The diagram of the Andean volcano, known as the Chimborazo Map, is the best-known of Humboldt’s Naturgemälde, providing detailed information about the plants he found there.
Zentralbibliothek Zürich

While his greatest legacy is his sweeping idea about the interconnectedness of the world, it would be wrong to see Humboldt as only a “big picture” man. Much of this work was based on measurements – lots of them. In this sense, Humboldt was pure scientist, using the best technology of the day to measure everything he could – temperature, humidity, the magnetic field, the colour of the sky. And alongside this were observations of rock and soil, the taste of the water, fungi, insects, plants, animals and people.

All of this he brought together to show the links of dependency that criss-cross the natural world, including human dependencies on that world.

But more even than all this, Humboldt, infused with the spirit of German Romanticism, made a conscious effort to keep all of his senses open – to see, smell and feel … to experience personally every aspect of the world. For him, there was no conflict between the objectivity of rigorous scientific measurement and the subjectivity of fully acknowledging – even indulging in – his emotional responses. And these were intense – unsurprising, given that he could find himself deep in a remote, dense, wet jungle one month and on the side of a volcano the next.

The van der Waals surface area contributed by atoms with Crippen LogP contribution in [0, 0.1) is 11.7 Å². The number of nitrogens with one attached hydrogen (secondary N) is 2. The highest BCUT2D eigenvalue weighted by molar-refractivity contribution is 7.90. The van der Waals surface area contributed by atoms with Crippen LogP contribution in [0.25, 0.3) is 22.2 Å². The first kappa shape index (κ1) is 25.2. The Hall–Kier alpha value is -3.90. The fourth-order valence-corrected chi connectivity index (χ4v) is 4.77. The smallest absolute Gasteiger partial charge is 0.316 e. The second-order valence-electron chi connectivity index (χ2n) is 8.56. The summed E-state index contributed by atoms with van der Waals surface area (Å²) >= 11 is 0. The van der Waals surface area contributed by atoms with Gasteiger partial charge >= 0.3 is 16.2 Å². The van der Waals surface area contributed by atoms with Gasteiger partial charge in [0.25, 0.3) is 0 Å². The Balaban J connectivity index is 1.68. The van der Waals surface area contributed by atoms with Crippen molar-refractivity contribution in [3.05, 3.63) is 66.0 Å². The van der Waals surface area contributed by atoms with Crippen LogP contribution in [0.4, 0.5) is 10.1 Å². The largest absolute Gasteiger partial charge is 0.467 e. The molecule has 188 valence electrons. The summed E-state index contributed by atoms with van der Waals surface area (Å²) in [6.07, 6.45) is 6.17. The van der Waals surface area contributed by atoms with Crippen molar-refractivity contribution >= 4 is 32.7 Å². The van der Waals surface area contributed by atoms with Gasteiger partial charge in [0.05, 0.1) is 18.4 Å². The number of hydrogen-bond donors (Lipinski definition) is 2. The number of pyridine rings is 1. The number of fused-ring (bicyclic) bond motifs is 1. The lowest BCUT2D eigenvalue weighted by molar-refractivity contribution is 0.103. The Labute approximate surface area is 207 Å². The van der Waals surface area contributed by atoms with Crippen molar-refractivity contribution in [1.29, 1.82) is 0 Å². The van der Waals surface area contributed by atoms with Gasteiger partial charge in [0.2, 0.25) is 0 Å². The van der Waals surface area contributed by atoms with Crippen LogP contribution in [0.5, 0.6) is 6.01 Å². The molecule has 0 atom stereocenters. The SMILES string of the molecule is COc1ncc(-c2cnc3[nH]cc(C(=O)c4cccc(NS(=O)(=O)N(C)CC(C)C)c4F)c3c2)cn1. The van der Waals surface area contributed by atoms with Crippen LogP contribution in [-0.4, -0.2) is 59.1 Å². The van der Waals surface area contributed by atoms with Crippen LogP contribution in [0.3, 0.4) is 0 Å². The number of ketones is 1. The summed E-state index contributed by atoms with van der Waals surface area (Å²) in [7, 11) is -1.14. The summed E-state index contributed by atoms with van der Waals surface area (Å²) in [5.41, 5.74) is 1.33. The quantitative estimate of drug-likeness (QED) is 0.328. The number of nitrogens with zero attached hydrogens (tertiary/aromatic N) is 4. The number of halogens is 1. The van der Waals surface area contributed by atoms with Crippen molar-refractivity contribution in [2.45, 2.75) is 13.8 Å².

This likely explains a good part of Humboldt’s popularity – that he wrote of these experiences, allowing readers in Europe and the young United States to become, in their imaginations, adventurers themselves. Reading his most popular work, Personal Narrative of Travels to the Equinoctial Regions of the New Continent during the years 1799-1804, they could suffer the privations but also see the vistas, feeling something of the thrill of being the first to explore a new continent.

Certainly, this was the effect the book had on a young Charles Darwin. He was hugely influenced by Humboldt, and in many respects came to see the world through Humboldt’s eyes when, with the Personal Narrative at his side, he embarked upon his own adventures on the Beagle years later.

YOU MIGHT SAY THAT HUMBOLDT IS THE FATHER OF ENVIRONMENTAL SCIENCE.

Humboldt made two major expeditions in his life. The first was to modern-day Venezuela, Columbia and Peru, and then Cuba and Mexico, from 1799 to 1804. The second was to Russia in 1829. It was the former that was most influential, however, for the impact it had on Humboldt and for the influence he had on the world.

South America at the start of the 19th century was made up of colonies still firmly in the grip of Spain. Humboldt observed this with the same unique blend of objectivism and heart that he applied to the natural world. He documented statistics of production and income and recorded social conditions. And just as his insights into ecosystems now form part of the general consensus, the views he formed about Latin American society and economics seem thoroughly modern.